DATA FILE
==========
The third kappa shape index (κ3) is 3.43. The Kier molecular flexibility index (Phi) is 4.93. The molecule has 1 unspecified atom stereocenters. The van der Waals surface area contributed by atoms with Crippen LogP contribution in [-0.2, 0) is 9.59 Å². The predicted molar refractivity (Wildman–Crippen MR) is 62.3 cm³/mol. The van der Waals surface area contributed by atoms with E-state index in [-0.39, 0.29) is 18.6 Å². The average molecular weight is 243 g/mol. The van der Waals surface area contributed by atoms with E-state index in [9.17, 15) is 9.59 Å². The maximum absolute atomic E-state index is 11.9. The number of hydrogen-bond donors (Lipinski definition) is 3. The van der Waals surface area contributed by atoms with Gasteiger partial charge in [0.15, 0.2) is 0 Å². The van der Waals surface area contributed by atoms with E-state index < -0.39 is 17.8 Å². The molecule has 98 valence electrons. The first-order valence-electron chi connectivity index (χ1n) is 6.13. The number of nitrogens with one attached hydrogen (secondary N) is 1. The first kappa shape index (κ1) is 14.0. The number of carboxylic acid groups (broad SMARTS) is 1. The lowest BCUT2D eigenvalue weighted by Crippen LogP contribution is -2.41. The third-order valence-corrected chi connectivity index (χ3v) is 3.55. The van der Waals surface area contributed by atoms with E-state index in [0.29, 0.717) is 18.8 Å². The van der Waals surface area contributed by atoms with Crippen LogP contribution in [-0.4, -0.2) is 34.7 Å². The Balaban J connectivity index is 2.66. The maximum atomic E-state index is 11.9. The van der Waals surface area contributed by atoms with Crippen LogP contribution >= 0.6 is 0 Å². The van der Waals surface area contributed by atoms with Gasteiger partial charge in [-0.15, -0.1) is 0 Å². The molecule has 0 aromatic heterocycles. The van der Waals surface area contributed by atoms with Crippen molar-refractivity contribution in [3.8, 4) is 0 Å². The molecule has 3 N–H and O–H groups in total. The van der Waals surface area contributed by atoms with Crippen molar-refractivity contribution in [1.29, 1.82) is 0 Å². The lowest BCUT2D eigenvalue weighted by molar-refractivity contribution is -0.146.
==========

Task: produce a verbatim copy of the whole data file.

The third kappa shape index (κ3) is 3.43. The Kier molecular flexibility index (Phi) is 4.93. The molecule has 1 unspecified atom stereocenters. The van der Waals surface area contributed by atoms with Crippen LogP contribution in [-0.2, 0) is 9.59 Å². The predicted molar refractivity (Wildman–Crippen MR) is 62.3 cm³/mol. The van der Waals surface area contributed by atoms with E-state index in [-0.39, 0.29) is 18.6 Å². The average molecular weight is 243 g/mol. The van der Waals surface area contributed by atoms with E-state index in [9.17, 15) is 9.59 Å². The maximum absolute atomic E-state index is 11.9. The number of hydrogen-bond donors (Lipinski definition) is 3. The van der Waals surface area contributed by atoms with Gasteiger partial charge in [0.15, 0.2) is 0 Å². The van der Waals surface area contributed by atoms with E-state index < -0.39 is 17.8 Å². The molecule has 98 valence electrons. The first-order valence-electron chi connectivity index (χ1n) is 6.13. The number of nitrogens with one attached hydrogen (secondary N) is 1. The first kappa shape index (κ1) is 14.0. The number of carboxylic acid groups (broad SMARTS) is 1. The lowest BCUT2D eigenvalue weighted by Crippen LogP contribution is -2.41. The third-order valence-corrected chi connectivity index (χ3v) is 3.55. The van der Waals surface area contributed by atoms with E-state index in [0.29, 0.717) is 18.8 Å². The van der Waals surface area contributed by atoms with Crippen LogP contribution in [-0.4, -0.2) is 34.7 Å². The Balaban J connectivity index is 2.66. The maximum atomic E-state index is 11.9. The van der Waals surface area contributed by atoms with Crippen LogP contribution >= 0.6 is 0 Å². The van der Waals surface area contributed by atoms with Gasteiger partial charge in [-0.15, -0.1) is 0 Å². The molecule has 0 aromatic heterocycles. The van der Waals surface area contributed by atoms with Crippen molar-refractivity contribution in [3.8, 4) is 0 Å². The molecule has 3 N–H and O–H groups in total. The van der Waals surface area contributed by atoms with Crippen molar-refractivity contribution in [1.29, 1.82) is 0 Å². The lowest BCUT2D eigenvalue weighted by molar-refractivity contribution is -0.146.